Carnegie Mellon University
October 16, 2017

A Good Month for Gravitational Wave Astronomy

Jocelyn Duffy
neutron star merger

The story for the announcement made today began over 130 million years ago in a galaxy 130 million light years away from us when two neutron stars spiraled in to one another and merged. This merger created gravitational waves and a short burst of high energy electromagnetic radiation, a γ-ray burst. It also produced heavy elements, which subsequently decayed and produced a large flux of lower energy photons at multiple wavelengths. This brightening is called a kilonova. All of these products – the ripples in space-time and the photons at many wavelengths – propagated through space for all this time until they were detected on August 17, 2017 by the LIGO/Virgo collaboration. Since this gravitational wave detection was produced by merging neutron stars, it is different than the four that preceded, which were caused by merging black holes. Therefore, the event was followed up by detections using multiple telescopes that focused on the region of interest. First, it was observed as a γ-ray burst; then it was detected by telescopes as a bright spot where previously there had been darkness.
Image credit: NSF/LIGO/Sonoma State University/A. Simonnet

The event is perhaps the grandest demonstration yet that science is an international endeavor, with dozens of telescopes built and operated by thousands of scientists joining forces to confirm that the event was likely an explosion caused by the merger of two neutron stars. The event is significant also because it ushers in a new era in astronomy, one in which gravitational waves will point the way to exotic phenomena and, combined with observations from telescopes that detect electromagnetic waves, will enable the scientific community to learn more about the mysteries of the cosmos.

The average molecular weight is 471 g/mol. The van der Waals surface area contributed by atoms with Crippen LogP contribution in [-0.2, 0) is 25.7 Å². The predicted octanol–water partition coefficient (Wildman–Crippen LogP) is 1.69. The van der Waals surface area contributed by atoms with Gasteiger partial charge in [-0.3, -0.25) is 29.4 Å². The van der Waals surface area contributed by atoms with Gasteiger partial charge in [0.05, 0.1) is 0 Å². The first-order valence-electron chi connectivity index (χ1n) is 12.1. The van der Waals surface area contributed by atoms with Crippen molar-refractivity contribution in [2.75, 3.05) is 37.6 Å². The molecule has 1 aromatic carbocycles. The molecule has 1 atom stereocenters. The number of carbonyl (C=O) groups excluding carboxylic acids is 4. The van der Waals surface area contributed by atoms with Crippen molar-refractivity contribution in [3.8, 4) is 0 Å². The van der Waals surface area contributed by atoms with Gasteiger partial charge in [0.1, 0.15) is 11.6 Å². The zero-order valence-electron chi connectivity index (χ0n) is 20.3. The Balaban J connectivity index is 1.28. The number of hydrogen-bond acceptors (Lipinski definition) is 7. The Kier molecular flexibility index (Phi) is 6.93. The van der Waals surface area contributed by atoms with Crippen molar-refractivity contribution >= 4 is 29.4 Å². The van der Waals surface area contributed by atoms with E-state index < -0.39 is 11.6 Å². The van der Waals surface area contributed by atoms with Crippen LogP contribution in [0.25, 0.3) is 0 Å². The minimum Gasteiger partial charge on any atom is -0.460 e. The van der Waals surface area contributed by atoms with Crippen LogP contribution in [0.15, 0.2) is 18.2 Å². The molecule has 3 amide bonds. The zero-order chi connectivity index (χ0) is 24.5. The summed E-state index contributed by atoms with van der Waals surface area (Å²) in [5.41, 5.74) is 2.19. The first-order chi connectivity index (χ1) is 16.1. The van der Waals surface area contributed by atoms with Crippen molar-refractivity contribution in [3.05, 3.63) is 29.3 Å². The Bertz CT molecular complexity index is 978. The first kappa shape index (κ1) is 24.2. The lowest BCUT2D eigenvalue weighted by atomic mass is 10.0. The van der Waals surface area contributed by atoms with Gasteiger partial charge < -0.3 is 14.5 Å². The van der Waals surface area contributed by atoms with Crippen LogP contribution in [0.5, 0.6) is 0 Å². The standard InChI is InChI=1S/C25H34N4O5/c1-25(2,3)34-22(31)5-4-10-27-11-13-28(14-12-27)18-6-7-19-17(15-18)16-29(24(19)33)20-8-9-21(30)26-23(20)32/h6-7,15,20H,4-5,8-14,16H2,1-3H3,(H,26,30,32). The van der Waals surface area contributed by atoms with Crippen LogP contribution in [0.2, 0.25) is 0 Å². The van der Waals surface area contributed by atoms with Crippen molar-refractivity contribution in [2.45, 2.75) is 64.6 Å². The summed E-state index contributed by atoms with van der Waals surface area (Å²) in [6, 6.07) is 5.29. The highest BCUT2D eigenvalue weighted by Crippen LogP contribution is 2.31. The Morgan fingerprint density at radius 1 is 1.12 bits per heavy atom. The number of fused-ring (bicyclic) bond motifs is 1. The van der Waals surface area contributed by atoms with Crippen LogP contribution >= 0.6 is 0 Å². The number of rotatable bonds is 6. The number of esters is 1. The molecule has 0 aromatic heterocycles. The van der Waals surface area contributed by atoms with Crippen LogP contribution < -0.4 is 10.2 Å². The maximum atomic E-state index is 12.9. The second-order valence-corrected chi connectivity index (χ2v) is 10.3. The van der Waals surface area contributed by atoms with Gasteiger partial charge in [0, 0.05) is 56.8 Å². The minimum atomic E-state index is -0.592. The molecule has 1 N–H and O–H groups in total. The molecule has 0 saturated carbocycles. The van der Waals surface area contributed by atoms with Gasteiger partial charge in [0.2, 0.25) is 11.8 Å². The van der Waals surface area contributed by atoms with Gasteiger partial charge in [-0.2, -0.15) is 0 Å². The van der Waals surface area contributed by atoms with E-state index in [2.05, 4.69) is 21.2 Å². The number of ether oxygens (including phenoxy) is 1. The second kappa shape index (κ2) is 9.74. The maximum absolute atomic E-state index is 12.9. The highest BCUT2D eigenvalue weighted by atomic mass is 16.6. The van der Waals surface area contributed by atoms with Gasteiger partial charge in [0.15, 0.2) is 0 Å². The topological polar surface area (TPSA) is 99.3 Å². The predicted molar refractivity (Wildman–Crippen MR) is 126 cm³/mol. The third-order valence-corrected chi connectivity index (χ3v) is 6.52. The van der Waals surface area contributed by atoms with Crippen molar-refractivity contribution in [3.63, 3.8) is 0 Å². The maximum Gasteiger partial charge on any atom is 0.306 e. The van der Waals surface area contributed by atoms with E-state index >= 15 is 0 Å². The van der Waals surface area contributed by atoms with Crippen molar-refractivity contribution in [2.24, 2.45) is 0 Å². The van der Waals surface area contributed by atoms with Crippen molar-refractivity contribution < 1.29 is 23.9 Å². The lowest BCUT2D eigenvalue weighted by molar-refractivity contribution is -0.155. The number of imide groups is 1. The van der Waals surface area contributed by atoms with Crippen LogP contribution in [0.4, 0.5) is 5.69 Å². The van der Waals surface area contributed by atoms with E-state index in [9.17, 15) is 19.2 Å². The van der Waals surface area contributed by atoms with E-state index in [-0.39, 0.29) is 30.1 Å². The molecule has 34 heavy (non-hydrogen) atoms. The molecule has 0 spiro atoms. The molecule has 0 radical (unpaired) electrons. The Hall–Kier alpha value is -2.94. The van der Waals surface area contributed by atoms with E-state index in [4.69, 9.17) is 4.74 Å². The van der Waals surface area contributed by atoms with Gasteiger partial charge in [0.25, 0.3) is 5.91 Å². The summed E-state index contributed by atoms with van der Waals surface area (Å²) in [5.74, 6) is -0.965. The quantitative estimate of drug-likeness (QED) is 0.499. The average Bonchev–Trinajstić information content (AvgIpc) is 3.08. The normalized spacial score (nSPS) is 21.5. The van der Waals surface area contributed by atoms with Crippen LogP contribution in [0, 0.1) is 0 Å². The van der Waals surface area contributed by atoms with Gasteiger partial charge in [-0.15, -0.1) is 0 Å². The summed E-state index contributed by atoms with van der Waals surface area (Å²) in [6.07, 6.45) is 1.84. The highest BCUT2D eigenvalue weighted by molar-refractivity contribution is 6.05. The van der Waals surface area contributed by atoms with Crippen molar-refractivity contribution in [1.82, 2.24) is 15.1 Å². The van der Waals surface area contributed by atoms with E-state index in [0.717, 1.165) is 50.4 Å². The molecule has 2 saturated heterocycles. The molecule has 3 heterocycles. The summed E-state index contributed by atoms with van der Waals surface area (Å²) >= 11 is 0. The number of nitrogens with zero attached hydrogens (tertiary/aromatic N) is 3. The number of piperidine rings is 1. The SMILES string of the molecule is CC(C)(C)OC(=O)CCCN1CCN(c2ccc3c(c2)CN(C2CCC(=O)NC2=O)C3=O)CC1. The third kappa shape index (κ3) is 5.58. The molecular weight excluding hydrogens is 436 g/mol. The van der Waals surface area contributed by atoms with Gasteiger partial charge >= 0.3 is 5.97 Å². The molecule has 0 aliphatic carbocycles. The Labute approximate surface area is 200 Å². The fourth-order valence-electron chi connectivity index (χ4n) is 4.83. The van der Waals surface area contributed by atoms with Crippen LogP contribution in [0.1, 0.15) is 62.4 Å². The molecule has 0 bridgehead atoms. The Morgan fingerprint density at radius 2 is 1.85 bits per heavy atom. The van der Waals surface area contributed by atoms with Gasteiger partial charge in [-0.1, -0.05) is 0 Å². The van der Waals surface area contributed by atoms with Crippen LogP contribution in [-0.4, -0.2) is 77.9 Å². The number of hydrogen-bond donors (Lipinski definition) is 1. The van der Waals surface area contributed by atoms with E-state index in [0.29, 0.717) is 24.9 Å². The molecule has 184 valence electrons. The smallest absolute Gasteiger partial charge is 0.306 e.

Fred Gilman, the Director of the McWilliams Center for Cosmology at Carnegie Mellon, said "This event will stand as a remarkable achievement for the astronomical community and opens up the door for even more exciting time-domain astronomy that will emerge during the LSST era.” One of the first optical telescopes to observe the event was the Dark Energy Camera, the primary observing tool of the Dark Energy Survey, whose Science Committee co-chair is Scott Dodelson, Head of the Physics Department.